Wilhelm Rath

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Wilhelm Rath (14 May 1897, in Berlin – 13 January 1973, in Wolfsburg/Kärnten, Austria) was a German writer, translator, bio-dynamic farmer and anthroposophist. He is best known for his research and translations of certain medieval mystics, notably the Friend of God from the Oberland, Bernard Silvestris, Alanus ab Insulis and John of Hildesheim.

John of Hildesheim, O.Carm. was a writer and Carmelite friar from the German town of Hildesheim, then the capital of the Prince-Bishopric of Hildesheim, an independent state within the Holy Roman Empire. Due to his status as a friar, he was able to travel through Germany, France and Italy, and his broad literary opus includes works of philosophy, theology and poetry.

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Upon leaving school in 1914, he volunteered for active service and was taken captive towards the end of World War I. As a prisoner of war in England, he learned of Anthroposophy and took up contact with Rudolf Steiner after the war. He subsequently became committed to the work of biodynamic agriculture, which he pursued until his death. [1]

World War I 1914–1918 global war starting in Europe

World War I, also known as the First World War or the Great War, was a global war originating in Europe that lasted from 28 July 1914 to 11 November 1918. Contemporaneously described as "the war to end all wars", it led to the mobilisation of more than 70 million military personnel, including 60 million Europeans, making it one of the largest wars in history. It is also one of the deadliest conflicts in history, with an estimated nine million combatants and seven million civilian deaths as a direct result of the war, while resulting genocides and the resulting 1918 influenza pandemic caused another 50 to 100 million deaths worldwide.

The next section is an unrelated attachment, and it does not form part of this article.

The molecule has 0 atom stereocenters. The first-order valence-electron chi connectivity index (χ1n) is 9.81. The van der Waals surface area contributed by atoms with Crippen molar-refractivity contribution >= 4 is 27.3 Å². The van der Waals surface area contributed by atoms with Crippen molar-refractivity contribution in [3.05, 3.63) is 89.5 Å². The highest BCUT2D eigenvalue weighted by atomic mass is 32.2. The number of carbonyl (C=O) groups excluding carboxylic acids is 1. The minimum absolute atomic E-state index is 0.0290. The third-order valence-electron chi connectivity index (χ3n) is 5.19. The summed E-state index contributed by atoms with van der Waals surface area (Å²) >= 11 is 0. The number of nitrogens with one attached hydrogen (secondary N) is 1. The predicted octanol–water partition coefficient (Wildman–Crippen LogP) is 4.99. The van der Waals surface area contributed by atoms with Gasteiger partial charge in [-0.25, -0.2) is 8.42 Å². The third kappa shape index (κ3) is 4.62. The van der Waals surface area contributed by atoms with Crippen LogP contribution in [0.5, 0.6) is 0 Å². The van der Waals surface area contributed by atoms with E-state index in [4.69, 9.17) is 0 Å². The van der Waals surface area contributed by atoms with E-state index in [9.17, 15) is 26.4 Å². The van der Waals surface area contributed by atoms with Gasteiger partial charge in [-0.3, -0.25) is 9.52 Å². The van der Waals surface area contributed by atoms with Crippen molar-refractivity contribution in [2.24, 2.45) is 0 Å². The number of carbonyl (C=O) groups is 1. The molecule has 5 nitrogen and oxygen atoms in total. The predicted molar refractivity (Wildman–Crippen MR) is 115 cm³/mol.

Prisoner of war Person who is held in custody by a belligerent power during or immediately after an armed conflict

A prisoner of war (POW) is a person, whether a combatant or a non-combatant, who is held captive by a belligerent power during or immediately after an armed conflict. The earliest recorded usage of the phrase "prisoner of war" dates back to 1610.

Anthroposophy philosophy founded by Rudolf Steiner

Anthroposophy is a philosophy founded in the early 20th-century by esotericist Rudolf Steiner that postulates the existence of an objective, intellectually comprehensible spiritual world, accessible to human experience. Followers of anthroposophy aim to develop mental faculties of spiritual discovery through a mode of thought independent of sensory experience. They also aim to present their ideas in a manner verifiable by rational discourse and specifically seek a precision and clarity in studying the spiritual world mirroring that obtained by natural historians in investigations of the physical world.

With Ernst Lehrs he contributed significantly to the organisation of the youth conference in which Rudolf Steiner held the lecture cycle “The Younger Generation” and which led to the founding of an Esoteric Youth Circle. [2] [3] [4]

Ernst Lehrs was a German anthroposophist, Waldorf teacher, lecturer and writer.

Works

International Standard Book Number Unique numeric book identifier

The International Standard Book Number (ISBN) is a numeric commercial book identifier which is intended to be unique. Publishers purchase ISBNs from an affiliate of the International ISBN Agency.

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References

  1. Wilhelm Rath - Biographischer Eintrag in der Online-Dokumentation der anthroposophischen Forschungsstelle Kulturimpuls
  2. Ernst Lehrs, Gelebte Erwartung Mellinger (1979) ISBN   978-3880690882 [ page needed ]
  3. Rudolf Steiner, Esoteric Lessons 1913-1923: From the Esoteric School, Vol. 3 Steiner Books (October 1, 2011) ISBN   978-0880106184 pp. 362
  4. The Esoteric Youth Circle